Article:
Mental Health and Young People
What is unique about your work with children as opposed to adults? Is there a different way you approach these different types of sessions?
One essential ingredient for any therapy to work is the openness and willingness to change (for example to change a behavior or change the way you see a problem). Although children and adolescents may not always like it, they are constantly living in ‘change’. Whether this is their bodies changing physically and hormonally or changes in their education or friendships, change is part of their life. I think as adults we can often be more rigid in our thinking and more resistant to things changing. Children and adolescents on the other hand, are in a sort of fluid and malleable stage in life, and this makes them more willing and able to do things that may be out of their comfort zone. This often brings about a positive outcome in therapy sessions.
I have a real deep love for working with children and adolescents and it is partly because I can be very creative with them. They often have a great imagination that therapy can help them explore how they see themselves and the world around them. Bringing about hope and change are central aspects of therapy.
What types of therapeutic methods do you incorporate in your sessions?
A large part of my initial work with a client is gathering a formulation (a sort of roadmap of the person and the problems) and then setting some goals. These elements help therapy to be unique to that individual and then we can pick what techniques might work best for treatment.
I mainly use CBT (Cognitive Behavioral Therapy) when counseling a child or adolescent. In CBT, we take close look at the thoughts, feelings and behaviors connected to potential problems. This therapy can be useful for anyone that is struggling with anxiety, depression, eating disorders and other emotional difficulties.
Alongside CBT, I enjoy incorporating physical and active techniques to my work; such as breathing and mindfulness techniques. These can be quick and effective at changing emotional states and easy for people to practice at home. For example, mindfulness would be teaching them to have better control over the way they respond to the thoughts in their mind. Emotions are largely governed by what we think – therefore, changing thinking is crucial. Mindfulness practice is when we can be in the present moment and observe difficult thoughts without judging them. Imagine standing in a supermarket watching items of groceries going through the check out (conveyor belt) and let’s say the items represent your different thoughts. Mindfulness would be to notice the grocery items (your thoughts), observe them and let them go. Being unmindful would be to pick up the grocery items (your thoughts) and begin to question and overthink each of them. If mindfulness and breathing techniques are done well at the beginning of treatment and improve the child’s mood, they can often help individuals to have great hope in the success of their whole treatment journey.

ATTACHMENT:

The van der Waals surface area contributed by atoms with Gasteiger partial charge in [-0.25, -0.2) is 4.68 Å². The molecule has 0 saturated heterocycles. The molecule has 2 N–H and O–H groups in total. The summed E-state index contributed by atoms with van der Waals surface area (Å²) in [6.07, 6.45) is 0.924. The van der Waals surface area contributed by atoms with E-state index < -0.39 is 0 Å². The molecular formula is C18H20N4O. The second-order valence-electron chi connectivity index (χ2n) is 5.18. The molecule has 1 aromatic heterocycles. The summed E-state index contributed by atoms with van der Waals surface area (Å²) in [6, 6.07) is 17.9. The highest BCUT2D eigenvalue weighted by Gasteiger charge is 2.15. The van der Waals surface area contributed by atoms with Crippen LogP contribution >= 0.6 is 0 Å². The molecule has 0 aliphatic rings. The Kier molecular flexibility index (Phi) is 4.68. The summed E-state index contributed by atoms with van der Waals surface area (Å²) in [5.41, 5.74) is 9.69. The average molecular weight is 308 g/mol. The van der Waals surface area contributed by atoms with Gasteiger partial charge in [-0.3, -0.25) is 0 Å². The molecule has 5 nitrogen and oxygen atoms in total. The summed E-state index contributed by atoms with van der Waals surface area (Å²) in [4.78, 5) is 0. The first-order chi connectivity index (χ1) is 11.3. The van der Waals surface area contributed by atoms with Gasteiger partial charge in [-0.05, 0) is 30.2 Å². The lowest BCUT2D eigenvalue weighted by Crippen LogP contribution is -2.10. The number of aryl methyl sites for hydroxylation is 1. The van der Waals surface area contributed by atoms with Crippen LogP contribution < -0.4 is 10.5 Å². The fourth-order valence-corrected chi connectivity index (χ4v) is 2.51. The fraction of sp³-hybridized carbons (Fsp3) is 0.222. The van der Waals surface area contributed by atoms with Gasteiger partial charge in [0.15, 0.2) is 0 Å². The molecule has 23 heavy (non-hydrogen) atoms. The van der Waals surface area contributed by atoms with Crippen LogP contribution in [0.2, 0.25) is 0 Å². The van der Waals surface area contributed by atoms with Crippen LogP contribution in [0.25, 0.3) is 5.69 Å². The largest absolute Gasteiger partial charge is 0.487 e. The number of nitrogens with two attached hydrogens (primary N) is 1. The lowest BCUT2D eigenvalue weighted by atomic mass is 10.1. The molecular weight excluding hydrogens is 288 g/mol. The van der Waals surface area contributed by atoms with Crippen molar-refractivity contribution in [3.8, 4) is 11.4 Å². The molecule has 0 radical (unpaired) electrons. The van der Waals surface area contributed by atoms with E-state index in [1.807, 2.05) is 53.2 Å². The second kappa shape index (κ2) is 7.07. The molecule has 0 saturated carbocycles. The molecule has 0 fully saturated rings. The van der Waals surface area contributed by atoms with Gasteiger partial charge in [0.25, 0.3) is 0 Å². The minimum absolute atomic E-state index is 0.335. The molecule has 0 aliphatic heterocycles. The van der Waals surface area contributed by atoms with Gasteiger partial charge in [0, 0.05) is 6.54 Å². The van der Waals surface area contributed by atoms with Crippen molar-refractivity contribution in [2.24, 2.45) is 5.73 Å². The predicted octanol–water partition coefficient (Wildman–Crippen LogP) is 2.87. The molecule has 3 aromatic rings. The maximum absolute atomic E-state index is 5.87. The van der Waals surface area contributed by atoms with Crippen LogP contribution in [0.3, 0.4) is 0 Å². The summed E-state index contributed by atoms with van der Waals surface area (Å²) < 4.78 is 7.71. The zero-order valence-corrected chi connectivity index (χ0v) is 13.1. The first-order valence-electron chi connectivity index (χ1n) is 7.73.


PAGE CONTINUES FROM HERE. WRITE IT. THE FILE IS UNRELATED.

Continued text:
When should parents be concerned about their child’s mental health? What signs should parents look out for?
Signs to look out for may really vary depending on what is ‘normal’ for that child’s age group and also cultural norms. Some initial common warning signs could be significant changes in their eating habits, sleeping patterns or school work. If a child/adolescent is struggling, they often move to an extreme end of a particular behaviour as a way to cope. For example, it is important to notice if your child is withdrawing from activities that they previously enjoyed, like hobbies, socializing or being around a particular friendship group. On the other hand, a child may also be doing the opposite to withdrawing; where they appear to be over dependent on others and feel they need to be constantly around others. Also some children can begin ruminating about their worries, and others may become excessive about exercise or school work.
A big thing to notice out of all of this is changes in their ability to manage day-to-day tasks or overcome challenges they handled well previously. Is the problem interfering with their daily life? If you feel concerned, it is important to take time and observe your child’s behavior in order to recognize any warning signs. All these signs and behaviors do not necessarily mean that the child has a mental health problem, but it might mean that they need some guidance with how they’re dealing with stuff. If things persist, then it would be important to seek some professional help.
How can parents suggest the idea of therapy to their child doesn’t approach by them, but there are some warning signs?